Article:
Publisher’s note: To those remaining and aging survivors, what happened 73 years ago today might seem like yesterday. On that day, 2335 military personnel and 68 civilians were killed, with many hundreds more wounded during an unprovoked attack by the Imperial Japanese Navy which was the catalyst that forced us into the already ongoing WWII. The men and women of that Greatest Generation can never be thanked sufficiently or enough for their sacrifices.
That war was prosecuted and we prevailed, and there have been many battlegrounds since then. We have fought in Korea, Vietnam, the Gulf, Afghanistan, Iraq, and many other places including our homeland.
Where we once had a resolve to vanquish our enemies and protect our way of life, the trend of the last several decades is to placate them in the mode of Neville Chamberlain. We do this to the point that while most Americans support our troops and veterans, our government has systematically weakened our military and what it stands for.
One case in point. On this day that we honor and remember that tragic day of 73 years ago, it comes to light that the memorial in Pearl Harbor is apparently being maintained as marginally as our troops and veterans.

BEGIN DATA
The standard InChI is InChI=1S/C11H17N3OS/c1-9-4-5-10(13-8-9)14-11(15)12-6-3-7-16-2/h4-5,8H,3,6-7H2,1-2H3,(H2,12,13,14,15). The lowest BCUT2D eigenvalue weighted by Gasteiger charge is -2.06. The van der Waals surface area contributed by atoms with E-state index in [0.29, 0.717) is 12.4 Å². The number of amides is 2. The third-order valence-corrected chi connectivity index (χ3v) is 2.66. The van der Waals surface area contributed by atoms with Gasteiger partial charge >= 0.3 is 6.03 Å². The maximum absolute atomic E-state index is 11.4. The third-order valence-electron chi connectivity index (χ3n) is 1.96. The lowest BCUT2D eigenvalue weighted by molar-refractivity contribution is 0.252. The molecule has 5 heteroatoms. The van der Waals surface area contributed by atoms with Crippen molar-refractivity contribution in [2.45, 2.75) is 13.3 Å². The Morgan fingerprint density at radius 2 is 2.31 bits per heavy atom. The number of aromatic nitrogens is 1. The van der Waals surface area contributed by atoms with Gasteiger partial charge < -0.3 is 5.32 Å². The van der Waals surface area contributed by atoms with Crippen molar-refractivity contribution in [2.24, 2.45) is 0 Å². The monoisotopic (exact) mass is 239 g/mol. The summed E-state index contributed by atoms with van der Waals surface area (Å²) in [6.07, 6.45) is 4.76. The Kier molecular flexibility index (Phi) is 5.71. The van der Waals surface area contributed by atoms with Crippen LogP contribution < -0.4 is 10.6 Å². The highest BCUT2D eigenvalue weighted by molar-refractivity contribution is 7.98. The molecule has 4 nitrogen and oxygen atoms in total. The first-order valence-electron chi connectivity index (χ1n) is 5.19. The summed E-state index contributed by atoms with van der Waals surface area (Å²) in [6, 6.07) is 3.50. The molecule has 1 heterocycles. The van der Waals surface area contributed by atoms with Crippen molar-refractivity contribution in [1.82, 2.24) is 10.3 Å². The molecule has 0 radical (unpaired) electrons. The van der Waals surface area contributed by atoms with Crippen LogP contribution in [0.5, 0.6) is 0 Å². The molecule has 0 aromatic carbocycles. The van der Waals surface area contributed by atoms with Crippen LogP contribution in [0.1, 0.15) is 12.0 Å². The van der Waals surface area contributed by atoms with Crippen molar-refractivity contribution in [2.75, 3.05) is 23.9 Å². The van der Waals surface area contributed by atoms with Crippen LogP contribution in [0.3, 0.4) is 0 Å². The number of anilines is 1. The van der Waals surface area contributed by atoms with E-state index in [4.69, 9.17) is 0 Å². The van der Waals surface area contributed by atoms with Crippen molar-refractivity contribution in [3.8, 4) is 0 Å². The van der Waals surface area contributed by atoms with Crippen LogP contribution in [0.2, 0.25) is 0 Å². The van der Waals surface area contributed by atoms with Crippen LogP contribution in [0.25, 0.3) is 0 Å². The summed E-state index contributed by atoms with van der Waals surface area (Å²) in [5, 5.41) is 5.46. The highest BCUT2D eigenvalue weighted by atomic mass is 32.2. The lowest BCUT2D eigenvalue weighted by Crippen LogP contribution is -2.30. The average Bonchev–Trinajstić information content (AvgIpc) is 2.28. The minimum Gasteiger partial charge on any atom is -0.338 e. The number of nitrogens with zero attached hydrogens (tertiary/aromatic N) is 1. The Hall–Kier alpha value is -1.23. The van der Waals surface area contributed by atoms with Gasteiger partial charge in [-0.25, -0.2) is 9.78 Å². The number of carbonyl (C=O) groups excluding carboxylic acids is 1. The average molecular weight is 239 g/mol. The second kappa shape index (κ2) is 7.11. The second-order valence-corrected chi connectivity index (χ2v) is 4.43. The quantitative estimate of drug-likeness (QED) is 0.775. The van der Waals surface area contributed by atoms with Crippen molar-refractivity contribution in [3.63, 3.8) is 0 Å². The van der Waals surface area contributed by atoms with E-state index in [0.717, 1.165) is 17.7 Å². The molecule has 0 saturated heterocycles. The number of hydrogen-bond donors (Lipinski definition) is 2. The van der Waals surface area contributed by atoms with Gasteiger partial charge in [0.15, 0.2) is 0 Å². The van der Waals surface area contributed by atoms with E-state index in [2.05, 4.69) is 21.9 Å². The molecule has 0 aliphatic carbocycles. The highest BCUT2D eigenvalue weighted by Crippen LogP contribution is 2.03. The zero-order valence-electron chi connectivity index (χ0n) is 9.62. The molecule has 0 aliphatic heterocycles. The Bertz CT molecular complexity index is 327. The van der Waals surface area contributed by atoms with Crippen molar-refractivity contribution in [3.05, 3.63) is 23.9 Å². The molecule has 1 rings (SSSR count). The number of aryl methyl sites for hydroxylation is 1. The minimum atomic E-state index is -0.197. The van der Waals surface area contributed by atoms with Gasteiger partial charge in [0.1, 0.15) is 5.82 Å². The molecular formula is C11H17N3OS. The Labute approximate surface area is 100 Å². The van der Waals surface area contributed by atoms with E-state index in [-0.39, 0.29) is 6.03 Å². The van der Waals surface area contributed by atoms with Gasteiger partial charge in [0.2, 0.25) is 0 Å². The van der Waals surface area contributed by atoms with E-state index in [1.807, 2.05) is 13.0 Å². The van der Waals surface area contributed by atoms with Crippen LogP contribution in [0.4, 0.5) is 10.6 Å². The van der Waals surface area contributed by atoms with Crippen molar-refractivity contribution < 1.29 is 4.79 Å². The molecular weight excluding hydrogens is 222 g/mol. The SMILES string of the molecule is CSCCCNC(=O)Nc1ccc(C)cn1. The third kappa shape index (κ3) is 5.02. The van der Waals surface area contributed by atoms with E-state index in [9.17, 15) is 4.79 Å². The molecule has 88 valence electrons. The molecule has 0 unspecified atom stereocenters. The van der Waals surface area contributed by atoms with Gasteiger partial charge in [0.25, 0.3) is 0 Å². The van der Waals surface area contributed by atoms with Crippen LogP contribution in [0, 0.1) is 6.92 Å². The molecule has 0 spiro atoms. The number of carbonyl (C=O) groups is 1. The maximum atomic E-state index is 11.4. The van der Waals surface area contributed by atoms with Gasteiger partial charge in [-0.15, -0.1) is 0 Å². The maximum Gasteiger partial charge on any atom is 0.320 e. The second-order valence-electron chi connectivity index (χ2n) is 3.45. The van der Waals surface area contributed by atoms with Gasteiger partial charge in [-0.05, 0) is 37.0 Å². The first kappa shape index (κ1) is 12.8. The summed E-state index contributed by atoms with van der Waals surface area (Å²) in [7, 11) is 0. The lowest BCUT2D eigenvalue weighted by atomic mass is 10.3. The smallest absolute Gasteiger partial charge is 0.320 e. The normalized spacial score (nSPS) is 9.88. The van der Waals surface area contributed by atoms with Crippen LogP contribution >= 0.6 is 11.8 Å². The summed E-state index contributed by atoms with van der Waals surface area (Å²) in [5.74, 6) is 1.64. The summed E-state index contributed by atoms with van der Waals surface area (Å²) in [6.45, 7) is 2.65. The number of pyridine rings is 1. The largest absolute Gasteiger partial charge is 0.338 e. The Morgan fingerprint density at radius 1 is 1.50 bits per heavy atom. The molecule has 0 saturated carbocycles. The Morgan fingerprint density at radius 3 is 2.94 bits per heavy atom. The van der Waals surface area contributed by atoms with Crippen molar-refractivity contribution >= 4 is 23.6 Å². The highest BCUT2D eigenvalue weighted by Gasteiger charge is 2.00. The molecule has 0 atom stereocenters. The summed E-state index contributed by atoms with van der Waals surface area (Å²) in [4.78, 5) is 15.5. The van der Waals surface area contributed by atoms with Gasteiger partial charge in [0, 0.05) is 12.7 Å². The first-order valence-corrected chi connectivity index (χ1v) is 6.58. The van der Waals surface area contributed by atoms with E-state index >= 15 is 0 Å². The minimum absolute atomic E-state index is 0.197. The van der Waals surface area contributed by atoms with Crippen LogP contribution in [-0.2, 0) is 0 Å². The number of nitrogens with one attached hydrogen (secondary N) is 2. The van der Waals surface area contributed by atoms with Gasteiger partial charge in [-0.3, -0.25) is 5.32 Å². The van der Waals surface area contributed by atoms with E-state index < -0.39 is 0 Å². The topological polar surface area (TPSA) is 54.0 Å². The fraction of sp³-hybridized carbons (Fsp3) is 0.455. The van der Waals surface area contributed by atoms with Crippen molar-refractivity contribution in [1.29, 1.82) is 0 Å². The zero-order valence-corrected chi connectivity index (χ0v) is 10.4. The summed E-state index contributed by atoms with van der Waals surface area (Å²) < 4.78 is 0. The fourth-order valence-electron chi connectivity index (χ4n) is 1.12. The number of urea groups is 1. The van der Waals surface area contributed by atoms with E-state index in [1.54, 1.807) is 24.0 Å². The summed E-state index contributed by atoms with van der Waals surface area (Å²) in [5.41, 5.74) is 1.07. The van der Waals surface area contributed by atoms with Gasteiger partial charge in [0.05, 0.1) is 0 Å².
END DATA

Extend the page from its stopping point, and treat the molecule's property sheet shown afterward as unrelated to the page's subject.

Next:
Fox News: PEARL HARBOR, Hawaii – The USS Arizona is one of the nation's most hallowed sites, an underwater grave for more than 900 sailors and Marines killed when Japan bombed Pearl Harbor and sank their ship in 1941.
Now, it's the scene of alleged rampant mismanagement.
An internal report from the National Park Service, which operates a visitors' center for a memorial at the battleship, said tour companies sold tickets with the knowledge of park officials even though tickets are supposed to be free.
Another pointed to substandard maintenance, including scuffed museum walls that languished unrepaired and bird feces that wasn't cleaned.
The revelations in documents released last month come just before crowds gather at Pearl Harbor on Sunday for an annual ceremony remembering more than 2,400 sailors, Marines and soldiers killed 73 years ago.
"To watch the desecration of a very sacred, very important place was very disheartening," said John Landrysmith, a former park service guide and 41-year-old Iraq war veteran.
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